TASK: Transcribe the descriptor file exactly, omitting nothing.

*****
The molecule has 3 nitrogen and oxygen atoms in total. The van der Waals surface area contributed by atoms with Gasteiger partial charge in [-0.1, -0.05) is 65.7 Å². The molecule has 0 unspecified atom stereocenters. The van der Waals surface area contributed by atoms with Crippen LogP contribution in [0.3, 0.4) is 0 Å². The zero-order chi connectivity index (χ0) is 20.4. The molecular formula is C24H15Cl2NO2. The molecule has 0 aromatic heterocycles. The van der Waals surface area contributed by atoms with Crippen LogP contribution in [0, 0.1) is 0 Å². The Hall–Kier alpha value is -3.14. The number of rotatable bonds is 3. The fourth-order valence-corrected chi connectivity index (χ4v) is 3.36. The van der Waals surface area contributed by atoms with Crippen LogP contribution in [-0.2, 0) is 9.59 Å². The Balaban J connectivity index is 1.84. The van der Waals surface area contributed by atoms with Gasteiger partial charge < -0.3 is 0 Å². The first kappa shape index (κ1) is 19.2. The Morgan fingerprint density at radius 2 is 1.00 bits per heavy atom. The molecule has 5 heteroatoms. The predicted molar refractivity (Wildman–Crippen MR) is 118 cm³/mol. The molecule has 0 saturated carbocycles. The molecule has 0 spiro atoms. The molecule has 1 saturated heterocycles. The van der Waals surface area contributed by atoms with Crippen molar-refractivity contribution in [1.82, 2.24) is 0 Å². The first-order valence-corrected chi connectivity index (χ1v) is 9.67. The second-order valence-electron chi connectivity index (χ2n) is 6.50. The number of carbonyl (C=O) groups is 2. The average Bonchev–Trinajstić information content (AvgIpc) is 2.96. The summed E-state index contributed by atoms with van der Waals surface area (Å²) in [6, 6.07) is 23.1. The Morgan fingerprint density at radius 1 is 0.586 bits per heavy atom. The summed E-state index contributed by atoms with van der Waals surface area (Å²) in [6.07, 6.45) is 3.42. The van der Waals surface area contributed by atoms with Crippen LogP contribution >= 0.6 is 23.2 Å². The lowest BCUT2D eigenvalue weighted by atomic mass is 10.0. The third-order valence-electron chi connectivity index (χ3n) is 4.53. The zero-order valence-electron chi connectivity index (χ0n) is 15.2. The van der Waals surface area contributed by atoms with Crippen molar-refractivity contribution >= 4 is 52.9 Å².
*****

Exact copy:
The molecule has 3 nitrogen and oxygen atoms in total. The van der Waals surface area contributed by atoms with Gasteiger partial charge in [-0.1, -0.05) is 65.7 Å². The molecule has 0 unspecified atom stereocenters. The van der Waals surface area contributed by atoms with Crippen LogP contribution in [0.3, 0.4) is 0 Å². The zero-order chi connectivity index (χ0) is 20.4. The molecular formula is C24H15Cl2NO2. The molecule has 0 aromatic heterocycles. The van der Waals surface area contributed by atoms with Crippen LogP contribution in [0, 0.1) is 0 Å². The Hall–Kier alpha value is -3.14. The number of rotatable bonds is 3. The fourth-order valence-corrected chi connectivity index (χ4v) is 3.36. The van der Waals surface area contributed by atoms with Crippen LogP contribution in [-0.2, 0) is 9.59 Å². The Balaban J connectivity index is 1.84. The van der Waals surface area contributed by atoms with Gasteiger partial charge < -0.3 is 0 Å². The first kappa shape index (κ1) is 19.2. The Morgan fingerprint density at radius 2 is 1.00 bits per heavy atom. The molecule has 5 heteroatoms. The predicted molar refractivity (Wildman–Crippen MR) is 118 cm³/mol. The molecule has 0 saturated carbocycles. The molecule has 0 spiro atoms. The molecule has 1 saturated heterocycles. The van der Waals surface area contributed by atoms with Crippen molar-refractivity contribution in [1.82, 2.24) is 0 Å². The first-order valence-corrected chi connectivity index (χ1v) is 9.67. The second-order valence-electron chi connectivity index (χ2n) is 6.50. The number of carbonyl (C=O) groups is 2. The average Bonchev–Trinajstić information content (AvgIpc) is 2.96. The summed E-state index contributed by atoms with van der Waals surface area (Å²) in [6, 6.07) is 23.1. The Morgan fingerprint density at radius 1 is 0.586 bits per heavy atom. The summed E-state index contributed by atoms with van der Waals surface area (Å²) in [6.07, 6.45) is 3.42. The van der Waals surface area contributed by atoms with Crippen LogP contribution >= 0.6 is 23.2 Å². The lowest BCUT2D eigenvalue weighted by atomic mass is 10.0. The third-order valence-electron chi connectivity index (χ3n) is 4.53. The zero-order valence-electron chi connectivity index (χ0n) is 15.2. The van der Waals surface area contributed by atoms with Crippen molar-refractivity contribution >= 4 is 52.9 Å².